Wednesday, November 14th 2018
Published on March 13, 2013 0

Wine Cinematography

In Notorius, Hitchcock hides the whole mystery of the film in a bottle of 1934 Pommard. Which is why some people count Notorius as one of the “wine movies”. But if such a passive role is enough to make a movie a wine movie, than The Secret of Santa Vittoria also has a similiar theme. With wine acting as the secret holder. These kind of symbols are only relevant to the aesthetic of the film. Wine- especially champagne- is also a supporting actor in the James Bond series. (Although Skyfall was loyal to 50 year old Macallan.) The Days of Wine and Roses and Blood into Wine are also lackluster films about wine. The former is a drama about alcohol related problems, the latter a documentary about Tool singer Maynard James Keenan making wine in Arizona. Wine is not at the forefront in these movies, it’s just used in sentences. French Kiss, Year of the Comet, The Kids Are Allright and even Ermanno Olmi’s La Leggenda del santo bevitore are also included in this category. The lack of films focused primarily on wine has led to these films being falsely classified as wine films in some lists.

A Good Year, with it’s setting in vineyards owned by Ridley Scott in Provence, is one step ahead of the pack. The attention devoted to wine is higher in the movie, but not as much as in Bottle Shock. Bottle Shock is a dramatization of the famous “Judgement of Paris”- like the competition wasn’t enough!- and it plays like a joke the Anglosaxon’s play on the French. Although wine looks to be in the lead role, it actually is Chateau Montelena, thus giving the credit to Californian wine-making. Alan Rickmann, who plays Steven Spurrier gives an impressive performance, as does Albert Finney in A Good Year. Wine movies have superb acting. Paul Giamatti is also amazing, in the obvious movie. Sideways is the Platonic ideal of the wine movie, a stunning film with an Oscar winning script. And it really is a good movie. The film also increased the sales of Pinot Noir and decreased Merlot sales, thus creating the Sideways effect, as it’s called in wine literature. Which Tuğba noticed is ironic, because Miles does not drink a drop of Merlot in the movie, his favorite wine is Cheval Blanc! But wine is at the center of the movie, and it effecting to watch. We have not seen anybody who did not drink two bottles after watching it. No film after it has surpassed it in quality, but a film with wine at it’s center has emerged from the least likely of places: The Czech Republic! It’s called Bobule. Which means grapes in Czechoslovakian. It’s about an Argentina and Trapiche wine lover grandfather and his con-man grandkid, and it’s really fun. Some scenes make you fall of the chair from laughing. And, we repeat, (no joke) it takes place in the Czech Republic.

One of the wine movies in the documentary format that must be mentioned is sommelier, cinematogropher and writer Jonathan Nossiter’s Mondovino. Mondovino is a powerful documentary that shocked the wine world when it came out. Narrated and edited in a controversial way as to provoke argument, some argued that it combined opposing ideas in a grotesque manner. Although it was a documentary, it was shown in the official competition at Cannes, which is indicative of the support the French were giving Nossiter. Mondovino is a film against Mondavi and other global corporations, and the iconic figureheads of these corporations such as Parker and Rolland. The movie is against standarsation  and globalisation of wine styles by eliminating authenticity. The goal is obvious: To save wine. The Sardinian old man at the vineyard is especially heart-breaking to watch. For me, Mondovino is one of the last breathes this tortured planet of ours is taking, in the disguise of a movie. Nossiter’s style is reminiscent of Carlo Petrini, founder of the slow-food movement. The main difference is that Nossiter obviously entered the editing room with hostile feelings, which is not what a objective documentary film-maker should do. (Although maybe a documentary can be subjective too?) All throughout the film, Rolland appears as the villian, with his financial obsessions and irritating laugh. And Parker? You get turned off by wine when you see his house! Rolland showed an understanding attitude toward the movie, but Parker was agressive and punched below the belt, calling Nossiter the “Gestapo of Wine”. This controversy obfuscated the real message of the movie and turned it in a polemic vehicle. Last year, Nossiter also introduced the 10 hour long unedited cut of the movie. He remains to be an influential figure in the wine industry, not just due to Mondovino, but also because of his books Liquid Memory and Taste and Power.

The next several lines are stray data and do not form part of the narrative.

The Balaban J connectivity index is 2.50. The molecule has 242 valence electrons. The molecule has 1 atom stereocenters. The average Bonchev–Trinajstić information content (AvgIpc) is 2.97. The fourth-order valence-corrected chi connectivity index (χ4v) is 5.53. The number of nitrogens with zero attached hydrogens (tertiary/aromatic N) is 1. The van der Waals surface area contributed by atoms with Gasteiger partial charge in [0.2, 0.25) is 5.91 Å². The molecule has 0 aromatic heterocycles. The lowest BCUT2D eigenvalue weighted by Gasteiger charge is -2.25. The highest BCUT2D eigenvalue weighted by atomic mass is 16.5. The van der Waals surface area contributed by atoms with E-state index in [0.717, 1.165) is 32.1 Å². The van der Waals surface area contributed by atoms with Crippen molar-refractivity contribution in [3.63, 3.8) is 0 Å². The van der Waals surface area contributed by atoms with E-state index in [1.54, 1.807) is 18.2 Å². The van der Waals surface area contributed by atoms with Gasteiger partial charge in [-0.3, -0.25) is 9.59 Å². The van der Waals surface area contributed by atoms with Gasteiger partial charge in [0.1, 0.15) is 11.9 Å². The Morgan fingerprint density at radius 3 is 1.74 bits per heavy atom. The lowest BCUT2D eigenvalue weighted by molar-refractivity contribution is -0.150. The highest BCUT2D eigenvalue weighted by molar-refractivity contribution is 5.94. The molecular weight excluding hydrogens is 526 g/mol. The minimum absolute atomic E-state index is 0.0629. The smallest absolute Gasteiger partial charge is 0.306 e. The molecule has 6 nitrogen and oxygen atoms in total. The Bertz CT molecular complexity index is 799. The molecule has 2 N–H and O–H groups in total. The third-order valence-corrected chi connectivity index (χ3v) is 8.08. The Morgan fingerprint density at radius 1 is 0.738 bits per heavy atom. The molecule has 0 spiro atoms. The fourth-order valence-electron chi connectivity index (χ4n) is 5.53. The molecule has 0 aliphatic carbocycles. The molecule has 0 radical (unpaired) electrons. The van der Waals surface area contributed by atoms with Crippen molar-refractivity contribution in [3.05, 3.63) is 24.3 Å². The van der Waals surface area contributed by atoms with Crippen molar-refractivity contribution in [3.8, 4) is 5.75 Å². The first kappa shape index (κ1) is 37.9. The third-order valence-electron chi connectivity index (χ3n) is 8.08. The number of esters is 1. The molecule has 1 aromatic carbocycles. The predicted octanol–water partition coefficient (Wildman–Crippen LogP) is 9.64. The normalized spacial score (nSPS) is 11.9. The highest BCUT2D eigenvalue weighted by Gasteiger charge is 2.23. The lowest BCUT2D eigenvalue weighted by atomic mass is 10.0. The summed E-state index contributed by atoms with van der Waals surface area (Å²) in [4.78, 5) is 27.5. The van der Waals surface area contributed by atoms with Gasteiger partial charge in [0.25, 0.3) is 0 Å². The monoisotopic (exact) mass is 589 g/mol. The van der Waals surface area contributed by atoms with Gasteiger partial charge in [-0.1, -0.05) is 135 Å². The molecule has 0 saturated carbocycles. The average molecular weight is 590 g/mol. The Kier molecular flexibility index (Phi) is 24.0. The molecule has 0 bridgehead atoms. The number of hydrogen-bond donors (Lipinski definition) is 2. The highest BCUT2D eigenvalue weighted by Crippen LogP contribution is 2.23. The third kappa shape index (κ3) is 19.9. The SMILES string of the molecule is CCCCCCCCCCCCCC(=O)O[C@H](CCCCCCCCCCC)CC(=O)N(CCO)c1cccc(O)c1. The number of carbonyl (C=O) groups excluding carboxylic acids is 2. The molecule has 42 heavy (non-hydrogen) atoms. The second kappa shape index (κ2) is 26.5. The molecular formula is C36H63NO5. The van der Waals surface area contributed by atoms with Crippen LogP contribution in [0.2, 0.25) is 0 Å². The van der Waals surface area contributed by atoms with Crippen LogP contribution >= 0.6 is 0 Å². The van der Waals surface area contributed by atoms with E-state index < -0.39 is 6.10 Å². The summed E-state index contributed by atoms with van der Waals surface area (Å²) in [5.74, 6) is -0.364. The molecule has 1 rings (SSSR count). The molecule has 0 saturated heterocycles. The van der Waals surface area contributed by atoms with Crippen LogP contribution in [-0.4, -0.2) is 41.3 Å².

We can seperate wine cinema into three categories: 1) Dramas with wine as the central theme 2) Dramas with wine in the background and 3) Documentaries about wine and wine-making. Approxamitely!

When you look at how many people in the movie industry are involved with wine (Coppola-Niebaum Estate, Lucas-Skywalker Vineyards, Depardieu- Chateau de Tigne, Dan Akroyd- Dan Akroyd Wines, Sam Neil- Two Paddocks Vineyard, Antonio Banderas- Anta Banderas, Olivia Newton John- Koala Blue Vines…) we haven’t watched nearly as much films about wine as we should.

—–To be continued—

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